STATE OF IOWA, Plaintiff-Appellee, vs. ROBERT LYLE STEPHENSON, Defendant-Appellant.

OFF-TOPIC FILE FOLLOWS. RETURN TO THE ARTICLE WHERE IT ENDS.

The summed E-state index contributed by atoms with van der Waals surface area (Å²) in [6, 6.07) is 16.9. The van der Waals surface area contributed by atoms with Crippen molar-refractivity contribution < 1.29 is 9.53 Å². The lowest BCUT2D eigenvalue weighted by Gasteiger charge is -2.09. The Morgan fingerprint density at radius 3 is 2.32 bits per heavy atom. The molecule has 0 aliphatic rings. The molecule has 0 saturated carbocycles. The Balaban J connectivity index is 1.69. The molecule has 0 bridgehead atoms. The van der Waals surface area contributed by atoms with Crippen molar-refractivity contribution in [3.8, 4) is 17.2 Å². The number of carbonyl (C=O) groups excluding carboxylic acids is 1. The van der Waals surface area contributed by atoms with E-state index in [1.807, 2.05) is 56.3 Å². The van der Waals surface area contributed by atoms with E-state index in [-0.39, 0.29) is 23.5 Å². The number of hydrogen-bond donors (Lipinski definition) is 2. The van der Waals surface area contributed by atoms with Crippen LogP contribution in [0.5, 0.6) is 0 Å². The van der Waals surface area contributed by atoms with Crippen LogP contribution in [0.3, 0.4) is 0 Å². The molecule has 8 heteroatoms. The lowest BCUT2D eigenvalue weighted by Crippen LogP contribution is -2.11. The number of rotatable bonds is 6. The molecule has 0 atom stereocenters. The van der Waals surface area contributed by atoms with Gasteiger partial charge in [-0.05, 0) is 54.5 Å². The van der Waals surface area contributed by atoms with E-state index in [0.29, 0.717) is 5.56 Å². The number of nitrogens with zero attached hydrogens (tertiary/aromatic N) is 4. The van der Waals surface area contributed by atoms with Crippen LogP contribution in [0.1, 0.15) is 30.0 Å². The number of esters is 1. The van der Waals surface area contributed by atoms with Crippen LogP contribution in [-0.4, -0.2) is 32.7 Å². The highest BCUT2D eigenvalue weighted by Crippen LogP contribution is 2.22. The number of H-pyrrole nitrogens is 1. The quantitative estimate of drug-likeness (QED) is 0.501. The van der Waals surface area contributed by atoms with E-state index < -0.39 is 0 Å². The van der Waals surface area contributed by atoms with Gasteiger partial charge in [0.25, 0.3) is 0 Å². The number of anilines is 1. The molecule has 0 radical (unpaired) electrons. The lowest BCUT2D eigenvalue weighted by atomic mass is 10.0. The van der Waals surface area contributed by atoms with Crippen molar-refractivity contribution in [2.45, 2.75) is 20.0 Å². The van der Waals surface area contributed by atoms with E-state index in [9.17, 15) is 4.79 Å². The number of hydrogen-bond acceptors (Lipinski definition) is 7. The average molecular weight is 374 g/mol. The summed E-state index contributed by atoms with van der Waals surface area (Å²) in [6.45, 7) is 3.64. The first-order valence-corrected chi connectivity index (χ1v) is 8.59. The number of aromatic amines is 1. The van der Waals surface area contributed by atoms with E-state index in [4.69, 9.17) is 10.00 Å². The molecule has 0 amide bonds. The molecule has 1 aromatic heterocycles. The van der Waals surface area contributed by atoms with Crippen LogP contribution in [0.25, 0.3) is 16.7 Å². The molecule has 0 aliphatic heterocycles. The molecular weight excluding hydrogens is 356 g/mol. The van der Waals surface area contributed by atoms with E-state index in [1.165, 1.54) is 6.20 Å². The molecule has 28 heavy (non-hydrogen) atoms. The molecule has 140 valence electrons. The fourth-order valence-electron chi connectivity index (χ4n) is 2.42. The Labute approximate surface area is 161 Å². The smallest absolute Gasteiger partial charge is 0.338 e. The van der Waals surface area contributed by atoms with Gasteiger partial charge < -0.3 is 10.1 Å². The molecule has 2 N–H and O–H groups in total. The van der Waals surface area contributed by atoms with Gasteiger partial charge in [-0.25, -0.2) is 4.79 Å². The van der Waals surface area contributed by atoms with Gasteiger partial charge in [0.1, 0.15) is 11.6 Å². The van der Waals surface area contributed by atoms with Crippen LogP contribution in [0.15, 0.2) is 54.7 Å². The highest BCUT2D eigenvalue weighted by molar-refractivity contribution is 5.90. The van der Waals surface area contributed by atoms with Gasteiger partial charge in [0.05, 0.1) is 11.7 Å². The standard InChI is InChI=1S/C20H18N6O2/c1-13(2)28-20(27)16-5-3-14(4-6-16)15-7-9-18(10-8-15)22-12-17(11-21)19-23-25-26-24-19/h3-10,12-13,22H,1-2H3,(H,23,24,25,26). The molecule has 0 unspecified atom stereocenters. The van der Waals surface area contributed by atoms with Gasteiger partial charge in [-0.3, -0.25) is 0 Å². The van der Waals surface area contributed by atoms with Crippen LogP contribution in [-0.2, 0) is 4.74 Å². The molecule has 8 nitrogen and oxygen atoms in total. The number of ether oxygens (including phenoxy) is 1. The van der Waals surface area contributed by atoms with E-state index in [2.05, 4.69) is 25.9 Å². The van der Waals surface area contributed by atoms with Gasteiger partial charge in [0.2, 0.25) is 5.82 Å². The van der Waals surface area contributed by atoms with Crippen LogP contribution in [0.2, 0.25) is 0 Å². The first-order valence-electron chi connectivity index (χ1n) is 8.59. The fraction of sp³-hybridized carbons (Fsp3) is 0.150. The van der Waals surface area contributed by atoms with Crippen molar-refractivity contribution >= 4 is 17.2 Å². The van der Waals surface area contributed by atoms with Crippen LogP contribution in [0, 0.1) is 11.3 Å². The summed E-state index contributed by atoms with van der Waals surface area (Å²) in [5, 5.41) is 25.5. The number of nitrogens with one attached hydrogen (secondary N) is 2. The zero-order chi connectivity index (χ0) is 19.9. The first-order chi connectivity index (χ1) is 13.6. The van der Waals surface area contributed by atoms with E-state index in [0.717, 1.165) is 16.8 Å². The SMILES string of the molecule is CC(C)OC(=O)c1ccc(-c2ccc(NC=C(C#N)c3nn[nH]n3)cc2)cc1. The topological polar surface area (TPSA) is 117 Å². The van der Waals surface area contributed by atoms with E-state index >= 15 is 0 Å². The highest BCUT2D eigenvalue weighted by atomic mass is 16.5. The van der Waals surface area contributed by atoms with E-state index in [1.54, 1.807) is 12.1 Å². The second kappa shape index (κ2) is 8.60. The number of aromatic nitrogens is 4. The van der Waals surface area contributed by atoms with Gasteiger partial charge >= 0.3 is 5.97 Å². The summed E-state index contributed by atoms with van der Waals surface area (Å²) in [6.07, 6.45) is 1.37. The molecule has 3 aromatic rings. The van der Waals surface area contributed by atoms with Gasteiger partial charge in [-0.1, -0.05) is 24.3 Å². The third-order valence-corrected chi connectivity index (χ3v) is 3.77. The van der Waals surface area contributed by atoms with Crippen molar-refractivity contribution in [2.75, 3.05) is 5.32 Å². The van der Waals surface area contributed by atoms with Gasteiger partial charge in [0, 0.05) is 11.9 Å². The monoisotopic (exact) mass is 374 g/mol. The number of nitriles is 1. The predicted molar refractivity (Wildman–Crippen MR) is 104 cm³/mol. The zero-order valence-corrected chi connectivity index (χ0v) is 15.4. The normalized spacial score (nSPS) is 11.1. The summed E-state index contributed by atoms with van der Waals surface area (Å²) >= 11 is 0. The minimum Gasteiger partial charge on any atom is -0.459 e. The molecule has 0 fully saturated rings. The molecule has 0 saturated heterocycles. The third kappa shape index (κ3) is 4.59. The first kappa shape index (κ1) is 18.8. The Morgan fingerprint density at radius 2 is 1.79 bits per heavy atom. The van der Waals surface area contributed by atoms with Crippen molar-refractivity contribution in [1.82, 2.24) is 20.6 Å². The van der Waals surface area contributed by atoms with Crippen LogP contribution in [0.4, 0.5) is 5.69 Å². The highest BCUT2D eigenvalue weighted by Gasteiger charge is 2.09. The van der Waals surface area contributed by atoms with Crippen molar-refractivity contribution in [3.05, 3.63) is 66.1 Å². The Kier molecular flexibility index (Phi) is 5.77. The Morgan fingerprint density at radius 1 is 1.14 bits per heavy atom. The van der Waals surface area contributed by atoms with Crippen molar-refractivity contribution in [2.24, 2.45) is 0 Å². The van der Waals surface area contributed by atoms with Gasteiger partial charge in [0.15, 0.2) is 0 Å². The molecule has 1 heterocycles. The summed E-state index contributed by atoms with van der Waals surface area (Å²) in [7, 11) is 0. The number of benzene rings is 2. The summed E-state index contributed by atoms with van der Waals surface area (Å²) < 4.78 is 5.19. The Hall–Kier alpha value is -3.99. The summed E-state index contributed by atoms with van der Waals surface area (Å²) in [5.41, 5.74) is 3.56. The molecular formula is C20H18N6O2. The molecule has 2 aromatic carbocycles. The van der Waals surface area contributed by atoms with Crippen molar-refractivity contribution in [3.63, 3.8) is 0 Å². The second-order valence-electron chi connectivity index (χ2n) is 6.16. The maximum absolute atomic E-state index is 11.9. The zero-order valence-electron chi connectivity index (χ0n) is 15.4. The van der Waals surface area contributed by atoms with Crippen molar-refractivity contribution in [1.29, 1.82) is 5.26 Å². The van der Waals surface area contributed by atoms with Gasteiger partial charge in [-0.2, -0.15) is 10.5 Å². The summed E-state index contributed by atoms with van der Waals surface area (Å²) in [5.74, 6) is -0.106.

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IN THE COURT OF APPEALS OF IOWA No. 3-857 / 12-1255 Filed October 2, 2013 STATE OF IOWA, Plaintiff-Appellee, vs. ROBERT LYLE STEPHENSON, Defendant-Appellant. ________________________________________________________________ Appeal from the Iowa District Court for Polk County, Scott D. Rosenberg, Judge. Robert Stephenson appeals his convictions following a jury trial for the crimes of conspiracy to deliver a controlled substance (methamphetamine), possession of a controlled substance with intent to deliver (methamphetamine), and failure to possess a tax stamp. AFFIRMED. Matthew G. Sease of Kemp & Sease, Des Moines, for appellant. Thomas J. Miller, Attorney General, Jean C. Pettinger, Assistant Attorney General, Chandra Peterson, Student Legal Intern, John Sarcone, County Attorney, and Stephanie Cox, Assistant County Attorney, for appellee. Considered by Vogel, P.J., and Danilson and Tabor, JJ. 2 VOGEL P.J. Robert Stephenson appeals his convictions following a jury trial for conspiracy to deliver a controlled substance (methamphetamine), possession of a controlled substance with intent to deliver (methamphetamine), and failure to possess a tax stamp, claiming substantial evidence does not support the verdict. Because substantial evidence exists to sustain the finding of guilt on each count, we affirm. Stephensonâ s three convictions arise out of his activities the night of February 8, 2012. That evening, Stephenson, Phyllis Oberender, Marjurie Lara, and an unidentified male drove to a downtown Des Moines hotel. Stephenson, Oberender, and Lara went up to a room in the hotel. At trial, Oberender testified while she was putting on her makeup in the bathroom, Stephenson came in, moved ceiling tiles, removed items from the rafters, and handed them to her. One of the items was a sock, which Oberender placed on top of her purse. She put the other items in her front sweatshirt pocket. Stephenson and Lara instructed Oberender to leave by using the stairwell, instead of the elevator. The three parties then met at the car and attempted to drive away, but were stopped by police. Oberender admitted to having illegal items on her person and directed police to the front pouch of her sweatshirt, in which police found methamphetamine and a green vial containing a small amount of marijuana. She further directed police to the sock in her purse, in which officers found methamphetamine, a digital scale, and a glass pipe that tested positive for Stephensonâ s DNA. During the initial interview, Oberender informed officers she did not know what was in the sock, but in a later interview, and at trial, she 3 claimed to know she was transporting methamphetamine. Specifically, when asked whether she knew what was in the items, she stated: A: I assumed, yes. Q: What did you assume they were? A: Drugs. Q: Why did you assume that? A: Thatâ sâ I mean, they were wanting me to go a different way. They were beingâ it was obvious it was drugs. Thatâ s what he does. Thatâ s what he did. Additionally, when interviewed by police the night of February 8, Stephenson informed the officers he was dealing drugs again and that he planned to meet with another man to sell the methamphetamine. At the close of evidence, Stephenson moved for a judgment of acquittal, which the district court denied. The case was submitted to the jury, and on May 10, 2012, the jury returned a verdict of guilty on all three counts. Stephenson appeals, claiming the district court erred in denying his motion for judgment of acquittal. He asserts the State failed to prove he conspired to deliver a controlled substance because Oberender did not enter into an agreement with Stephenson to sell drugs, nor did she even understand what was happening when Stephenson handed her the items in the hotel room. As such, a conspiracy did not form. Stephenson further claims substantial evidence does not support the guilty verdicts for possession of a controlled substance with intent to deliver and failure to possess a tax stamp, given there was no evidence he exercised dominion or control over the drugs found on Oberenderâ s person, and the State failed to prove he intended to sell the methamphetamine. We review challenges to the sufficiency of the evidence for correction of errors at law. State v. Quinn, 691 N.W.2d 403, 407 (Iowa 2005). We will affirm a 4 juryâ s verdict if it is supported by substantial evidence, that is, evidence that could convince a rational trier of fact the defendant is guilty beyond a reasonable doubt. Id. While we consider all the evidence presented, we review the evidence in the light most favorable to the State, making all legitimate inferences and presumptions that can fairly and reasonably be deduced. Id. To be convicted of conspiracy to deliver a controlled substance, the defendant must enter into an agreement with another person to deliver drugs. An agreement forms when there is a â concert of free wills, union of the minds of at least two persons [or] a mental confederation involving at least two persons.â State v. Speicher, 625 N.W.2d 738, 742 (Iowa 2001) (internal citations omitted); see also Iowa Code Â§ 706.1 (2011). Both direct and circumstantial evidence can be used to determine if a conspiracy exists, and a tacit understanding, inferred from the conspiratorsâ conduct, is sufficient to sustain a conviction for conspiracy. Speicher, 625 N.W.2d at 742. Here, sufficient evidence exists to support the finding of guilt with respect to the crime of conspiracy to deliver a controlled substance. Oberender admitted at trial she knew Stephenson was using her to transport drugs, which he would then later sell. Thus, though unspoken, a tacit understanding existed between Oberender and Stephenson that they were working together to deliver a controlled substance, that is, methamphetamine. Moreover, the quantity of methamphetamine found, in addition to the scale and Stephensonâ s own admission he was selling drugs again, corroborates Oberenderâ s testimony. Therefore, viewing the evidence in the light most favorable to the State, substantial evidence supports the juryâ s verdict. 5 With respect to the crime of possession, the defendant must actually or constructively possess the controlled substance with the intent to distribute it. State v. Cashen, 666 N.W.2d 566, 569 (Iowa 2003). Constructive possession occurs when the defendant has knowledge of the presence of the controlled substance as well as the authority or right to maintain control of it. Id. at 569â 70. Constructive possession must involve more than simple proximity to the controlled substance. Id. at 570. Several factors guide the issue of whether constructive possession occurred, including: (1) incriminating statements made by the person; (2) incriminating actions of the person upon the policeâ s discovery of a controlled substance among or near the personâ s personal belongings; (3) the personâ s fingerprints on the packages containing the controlled substance; and (4) any other circumstances linking the person to the controlled substance. State v. Dewitt, 811 N.W.2d 460, 475 (Iowa 2012). Here, the jury could infer from the testimony at trial Stephenson had both actual and constructive possession of the methamphetamine. He actually possessed the methamphetamine when he handed the items to Oberender in the hotel, and gave her instructions regarding what she should do with the items and how to leave the hotel with them. We can further infer constructive possession as well as intent to distribute based on his statements to police he intended to sell the methamphetamine, and that he intended to deliver the methamphetamine to another individual. In combination with Oberenderâ s testimony she knew she was only transporting the drugs at Stephensonâ s request and would eventually need to give the drugs back to him, we can infer Stephenson exercised dominion and control over the sock and other items containing methamphetamine. See id. 6 Therefore, substantial evidence supports both convictions for possession of a controlled substance with intent to deliver and failure to possess a tax stamp. Consequently, we affirm Stephensonâ s convictions. AFFIRMED.